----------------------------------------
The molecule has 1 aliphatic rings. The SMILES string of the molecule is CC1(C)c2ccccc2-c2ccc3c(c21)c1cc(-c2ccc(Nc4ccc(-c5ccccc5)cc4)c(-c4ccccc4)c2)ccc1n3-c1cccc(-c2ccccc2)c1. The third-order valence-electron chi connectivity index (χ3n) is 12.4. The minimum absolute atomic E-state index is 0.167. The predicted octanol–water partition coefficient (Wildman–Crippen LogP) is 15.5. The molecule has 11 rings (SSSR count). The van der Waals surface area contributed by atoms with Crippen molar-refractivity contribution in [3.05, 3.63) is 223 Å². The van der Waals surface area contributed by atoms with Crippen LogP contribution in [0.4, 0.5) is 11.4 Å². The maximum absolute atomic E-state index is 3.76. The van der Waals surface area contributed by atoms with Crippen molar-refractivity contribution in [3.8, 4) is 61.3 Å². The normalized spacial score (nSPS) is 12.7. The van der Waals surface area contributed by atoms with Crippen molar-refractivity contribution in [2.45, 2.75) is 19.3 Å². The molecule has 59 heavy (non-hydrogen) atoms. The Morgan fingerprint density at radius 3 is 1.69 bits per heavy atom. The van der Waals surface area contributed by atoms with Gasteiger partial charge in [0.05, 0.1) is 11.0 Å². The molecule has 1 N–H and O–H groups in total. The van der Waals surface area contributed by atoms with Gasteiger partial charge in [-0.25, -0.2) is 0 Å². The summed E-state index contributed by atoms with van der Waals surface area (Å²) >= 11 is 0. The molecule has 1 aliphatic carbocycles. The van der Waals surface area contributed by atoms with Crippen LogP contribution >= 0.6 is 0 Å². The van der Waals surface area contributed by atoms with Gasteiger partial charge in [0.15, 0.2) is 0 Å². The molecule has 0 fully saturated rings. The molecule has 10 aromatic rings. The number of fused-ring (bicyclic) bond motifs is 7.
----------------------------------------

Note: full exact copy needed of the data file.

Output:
The molecule has 1 aliphatic rings. The SMILES string of the molecule is CC1(C)c2ccccc2-c2ccc3c(c21)c1cc(-c2ccc(Nc4ccc(-c5ccccc5)cc4)c(-c4ccccc4)c2)ccc1n3-c1cccc(-c2ccccc2)c1. The third-order valence-electron chi connectivity index (χ3n) is 12.4. The minimum absolute atomic E-state index is 0.167. The predicted octanol–water partition coefficient (Wildman–Crippen LogP) is 15.5. The molecule has 11 rings (SSSR count). The van der Waals surface area contributed by atoms with Crippen molar-refractivity contribution in [3.05, 3.63) is 223 Å². The van der Waals surface area contributed by atoms with Crippen LogP contribution in [0.4, 0.5) is 11.4 Å². The maximum absolute atomic E-state index is 3.76. The van der Waals surface area contributed by atoms with Crippen molar-refractivity contribution in [3.8, 4) is 61.3 Å². The normalized spacial score (nSPS) is 12.7. The van der Waals surface area contributed by atoms with Crippen molar-refractivity contribution in [2.45, 2.75) is 19.3 Å². The molecule has 59 heavy (non-hydrogen) atoms. The Morgan fingerprint density at radius 3 is 1.69 bits per heavy atom. The van der Waals surface area contributed by atoms with Gasteiger partial charge in [0.05, 0.1) is 11.0 Å². The molecule has 1 N–H and O–H groups in total. The van der Waals surface area contributed by atoms with Gasteiger partial charge in [-0.25, -0.2) is 0 Å². The summed E-state index contributed by atoms with van der Waals surface area (Å²) >= 11 is 0. The molecule has 1 aliphatic carbocycles. The van der Waals surface area contributed by atoms with Crippen LogP contribution >= 0.6 is 0 Å². The van der Waals surface area contributed by atoms with Gasteiger partial charge in [0.15, 0.2) is 0 Å². The molecule has 0 fully saturated rings. The molecule has 10 aromatic rings. The number of fused-ring (bicyclic) bond motifs is 7.